Instead of asking the team to create a procedure manual for processing claims for dental work, ask them to identify the reasons why they are needed, determine who the primary audience is, and analyze the different ways that this information can be provided.

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It is motivating to design work that challenges us and allows us to expand our capabilities while remaining within our limits. Because members of a team have the support and resources to each other, teams can provide the ideal setting for stretch assignments.

6. Take a look inward.

If we begin to label our colleagues, whether we speak out loudly or not, we run the risk of creating a self-fulfilling prophecy. Our expectations are set by the language we use. These expectations influence our perceptions and the response we give based on them is more likely to encourage us than we initially anticipated.

If I believe that the team members are just slacking, it may be that I feel it is not worth my time to give all the information and updates about the project. I will likely be defensive and quickly pick up evidence that a task has not been completed.

My lack of information sharing and frustrations will only make the problem worse. This will likely cause members to divert their energies to other things while they wait for clarity about the project. However, if I am attentive to the needs of the group and focus on the successes, it’s more likely that I will create a positive outcome.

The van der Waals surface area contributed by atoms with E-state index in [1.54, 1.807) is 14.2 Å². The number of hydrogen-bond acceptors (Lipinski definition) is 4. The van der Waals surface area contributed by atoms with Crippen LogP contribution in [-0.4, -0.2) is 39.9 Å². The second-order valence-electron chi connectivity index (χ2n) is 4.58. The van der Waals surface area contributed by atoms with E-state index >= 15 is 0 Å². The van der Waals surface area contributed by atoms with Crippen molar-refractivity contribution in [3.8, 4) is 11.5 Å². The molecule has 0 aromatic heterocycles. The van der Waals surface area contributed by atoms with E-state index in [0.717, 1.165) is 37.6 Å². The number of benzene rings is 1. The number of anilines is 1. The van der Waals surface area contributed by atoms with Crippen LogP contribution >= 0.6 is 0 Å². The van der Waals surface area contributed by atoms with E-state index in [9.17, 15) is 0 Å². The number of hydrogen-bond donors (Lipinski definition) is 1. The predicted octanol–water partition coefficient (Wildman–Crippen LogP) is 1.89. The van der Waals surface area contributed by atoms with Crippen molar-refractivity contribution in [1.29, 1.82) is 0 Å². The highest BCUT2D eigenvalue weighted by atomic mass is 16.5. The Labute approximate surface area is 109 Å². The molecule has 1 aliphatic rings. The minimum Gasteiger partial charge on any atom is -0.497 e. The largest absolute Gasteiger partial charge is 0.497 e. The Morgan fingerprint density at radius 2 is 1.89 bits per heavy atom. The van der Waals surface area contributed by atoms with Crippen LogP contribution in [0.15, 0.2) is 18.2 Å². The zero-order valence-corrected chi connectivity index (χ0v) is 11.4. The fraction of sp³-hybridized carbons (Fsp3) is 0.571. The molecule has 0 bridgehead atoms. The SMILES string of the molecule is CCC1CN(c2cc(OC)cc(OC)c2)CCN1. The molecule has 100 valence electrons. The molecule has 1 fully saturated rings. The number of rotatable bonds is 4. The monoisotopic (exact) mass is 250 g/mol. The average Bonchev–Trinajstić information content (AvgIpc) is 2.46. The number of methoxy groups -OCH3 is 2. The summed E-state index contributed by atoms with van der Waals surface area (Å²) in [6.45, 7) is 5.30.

It’s helpful to take a step back when we begin labeling ourselves as “slackers” or something similar. Maybe we are under too much stress or have less tolerance for the typical group dynamics. Maybe we feel that our identity and reputation are tied to the outcome of the group and wish we could have complete control over the project. Maybe the group’s productivity has fallen and it needs to be improved.

Understanding the reasons for our behavior is key to identifying the root cause and taking the necessary steps to address it.

We will reap many benefits by taking the time to get to know the individual and the group dynamics.